Back to the Future
Two photographs. In the one on the left a group of young people on the razz in the London underground in the mid-70s; on the right the same framing, the same tube carriage, even the same clothing but the year is 2010. Only the group of youth, who are keeping the same pose, has changed.What’s going on? We’re knocked off balance, but why? You suddenly realize the actors have got older. The careful reconstruction of the staging and setting is striking too, as is the remarkable characterizationof the figures, but what moves you the most is precisely what cannot be seen, that 25-yearlong ellipsis, the back to the future that gives the name to the serieswhich Irina Werning introduces to us like that, wallop, in two shots.
From the apparently simple idea that underpins this project and which led Werning to reproduce it in several countries, interesting concepts emerge, such as the shared authorship –the first picture in each diptych is not her work–, the collaborative nature of the work –with the direct involvement of the protagonists– or the deep analogue / digital reflection, an artisan process created from and for the web,which happily took shape as a book.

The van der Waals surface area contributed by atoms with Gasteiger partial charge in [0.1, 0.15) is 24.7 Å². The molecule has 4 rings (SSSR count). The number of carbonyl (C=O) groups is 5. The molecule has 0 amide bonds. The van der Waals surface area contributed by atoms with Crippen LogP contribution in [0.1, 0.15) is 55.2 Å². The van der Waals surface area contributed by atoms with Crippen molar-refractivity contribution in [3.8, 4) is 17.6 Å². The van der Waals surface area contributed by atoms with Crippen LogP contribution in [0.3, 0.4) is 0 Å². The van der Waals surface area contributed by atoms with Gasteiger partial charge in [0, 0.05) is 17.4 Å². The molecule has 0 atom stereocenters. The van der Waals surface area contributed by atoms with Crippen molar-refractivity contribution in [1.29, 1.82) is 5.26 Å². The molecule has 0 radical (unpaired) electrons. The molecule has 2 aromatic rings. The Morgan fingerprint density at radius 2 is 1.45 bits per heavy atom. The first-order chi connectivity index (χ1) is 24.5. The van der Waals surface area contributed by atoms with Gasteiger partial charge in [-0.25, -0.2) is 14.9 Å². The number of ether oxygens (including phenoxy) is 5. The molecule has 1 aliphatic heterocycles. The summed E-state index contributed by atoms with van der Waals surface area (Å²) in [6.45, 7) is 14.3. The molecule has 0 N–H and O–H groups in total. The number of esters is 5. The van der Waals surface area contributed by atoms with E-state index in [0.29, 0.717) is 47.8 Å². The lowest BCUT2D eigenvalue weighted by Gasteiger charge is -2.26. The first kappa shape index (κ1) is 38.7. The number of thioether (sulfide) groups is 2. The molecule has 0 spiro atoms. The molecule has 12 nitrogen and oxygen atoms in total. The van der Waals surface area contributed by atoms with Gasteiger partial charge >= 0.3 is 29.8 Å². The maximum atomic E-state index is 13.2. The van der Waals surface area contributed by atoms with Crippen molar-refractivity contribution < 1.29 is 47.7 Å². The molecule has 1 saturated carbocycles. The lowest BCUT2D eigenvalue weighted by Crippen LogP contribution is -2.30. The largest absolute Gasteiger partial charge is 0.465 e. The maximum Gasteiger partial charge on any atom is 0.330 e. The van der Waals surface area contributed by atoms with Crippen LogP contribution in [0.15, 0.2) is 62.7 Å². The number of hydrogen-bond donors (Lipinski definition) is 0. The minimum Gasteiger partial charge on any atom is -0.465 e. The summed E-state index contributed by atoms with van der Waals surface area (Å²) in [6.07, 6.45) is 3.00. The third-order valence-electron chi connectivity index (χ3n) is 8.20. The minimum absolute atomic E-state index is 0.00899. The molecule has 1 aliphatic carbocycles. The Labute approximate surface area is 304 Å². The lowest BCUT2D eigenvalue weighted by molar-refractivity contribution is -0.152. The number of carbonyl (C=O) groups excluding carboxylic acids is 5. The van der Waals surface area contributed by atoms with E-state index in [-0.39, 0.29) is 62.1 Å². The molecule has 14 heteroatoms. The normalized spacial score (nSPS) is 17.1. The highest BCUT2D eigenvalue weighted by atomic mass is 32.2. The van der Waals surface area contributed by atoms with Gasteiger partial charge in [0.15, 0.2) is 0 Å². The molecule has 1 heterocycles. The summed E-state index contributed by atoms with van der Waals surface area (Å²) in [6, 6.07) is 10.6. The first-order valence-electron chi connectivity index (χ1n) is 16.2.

Born in Buenos Aires, Irina graduated in Economics and obtained a Master’s in History. After travelling for years around Asia and the Middle East, she moved to London where she earned a Master’s degree in Photojournalism. Since her return to Buenos Aires her time has been devoted to long-term personal projects. Among the scholarships she has received are the Ian Parry award in 2006 and recognition as a Burn Emerging Photographer from the Magnum Agency in 2011. She was selected for the Joop Swart Masterclass in 2007 and won a Sony World Photography award in 2012. She loves to build the scenery for her photos and is impassioned by hardware stores.